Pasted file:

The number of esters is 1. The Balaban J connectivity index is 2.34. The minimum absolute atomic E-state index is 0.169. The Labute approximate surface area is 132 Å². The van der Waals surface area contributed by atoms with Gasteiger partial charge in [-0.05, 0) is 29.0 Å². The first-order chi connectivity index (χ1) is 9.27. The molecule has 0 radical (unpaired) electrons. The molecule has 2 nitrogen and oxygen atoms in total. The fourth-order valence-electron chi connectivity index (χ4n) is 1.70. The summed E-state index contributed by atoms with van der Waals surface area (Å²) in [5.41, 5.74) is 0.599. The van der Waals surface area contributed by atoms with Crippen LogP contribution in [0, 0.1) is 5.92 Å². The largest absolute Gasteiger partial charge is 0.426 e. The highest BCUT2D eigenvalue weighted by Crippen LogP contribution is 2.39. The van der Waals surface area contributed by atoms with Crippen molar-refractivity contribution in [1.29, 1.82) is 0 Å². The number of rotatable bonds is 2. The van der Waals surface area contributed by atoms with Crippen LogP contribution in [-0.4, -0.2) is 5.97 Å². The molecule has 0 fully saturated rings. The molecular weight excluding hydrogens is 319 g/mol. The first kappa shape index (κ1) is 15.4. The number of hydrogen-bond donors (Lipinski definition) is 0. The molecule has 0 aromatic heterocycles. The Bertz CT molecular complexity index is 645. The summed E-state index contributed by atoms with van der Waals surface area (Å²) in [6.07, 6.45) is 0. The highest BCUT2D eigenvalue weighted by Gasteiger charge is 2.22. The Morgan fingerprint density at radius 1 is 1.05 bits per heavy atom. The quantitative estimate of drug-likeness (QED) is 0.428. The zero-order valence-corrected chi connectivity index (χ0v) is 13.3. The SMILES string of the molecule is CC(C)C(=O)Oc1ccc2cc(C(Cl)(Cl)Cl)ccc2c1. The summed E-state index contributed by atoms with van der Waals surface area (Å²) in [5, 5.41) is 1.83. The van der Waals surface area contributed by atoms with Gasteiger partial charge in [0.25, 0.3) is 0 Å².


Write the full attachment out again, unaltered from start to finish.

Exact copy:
The number of esters is 1. The Balaban J connectivity index is 2.34. The minimum absolute atomic E-state index is 0.169. The Labute approximate surface area is 132 Å². The van der Waals surface area contributed by atoms with Gasteiger partial charge in [-0.05, 0) is 29.0 Å². The first-order chi connectivity index (χ1) is 9.27. The molecule has 0 radical (unpaired) electrons. The molecule has 2 nitrogen and oxygen atoms in total. The fourth-order valence-electron chi connectivity index (χ4n) is 1.70. The summed E-state index contributed by atoms with van der Waals surface area (Å²) in [5.41, 5.74) is 0.599. The van der Waals surface area contributed by atoms with Crippen LogP contribution in [0, 0.1) is 5.92 Å². The largest absolute Gasteiger partial charge is 0.426 e. The highest BCUT2D eigenvalue weighted by Crippen LogP contribution is 2.39. The van der Waals surface area contributed by atoms with Crippen molar-refractivity contribution in [1.29, 1.82) is 0 Å². The number of rotatable bonds is 2. The van der Waals surface area contributed by atoms with Crippen LogP contribution in [-0.4, -0.2) is 5.97 Å². The molecule has 0 fully saturated rings. The molecular weight excluding hydrogens is 319 g/mol. The first kappa shape index (κ1) is 15.4. The number of hydrogen-bond donors (Lipinski definition) is 0. The molecule has 0 aromatic heterocycles. The Bertz CT molecular complexity index is 645. The summed E-state index contributed by atoms with van der Waals surface area (Å²) in [6.07, 6.45) is 0. The highest BCUT2D eigenvalue weighted by Gasteiger charge is 2.22. The Morgan fingerprint density at radius 1 is 1.05 bits per heavy atom. The quantitative estimate of drug-likeness (QED) is 0.428. The zero-order valence-corrected chi connectivity index (χ0v) is 13.3. The SMILES string of the molecule is CC(C)C(=O)Oc1ccc2cc(C(Cl)(Cl)Cl)ccc2c1. The summed E-state index contributed by atoms with van der Waals surface area (Å²) in [5, 5.41) is 1.83. The van der Waals surface area contributed by atoms with Gasteiger partial charge in [0.25, 0.3) is 0 Å².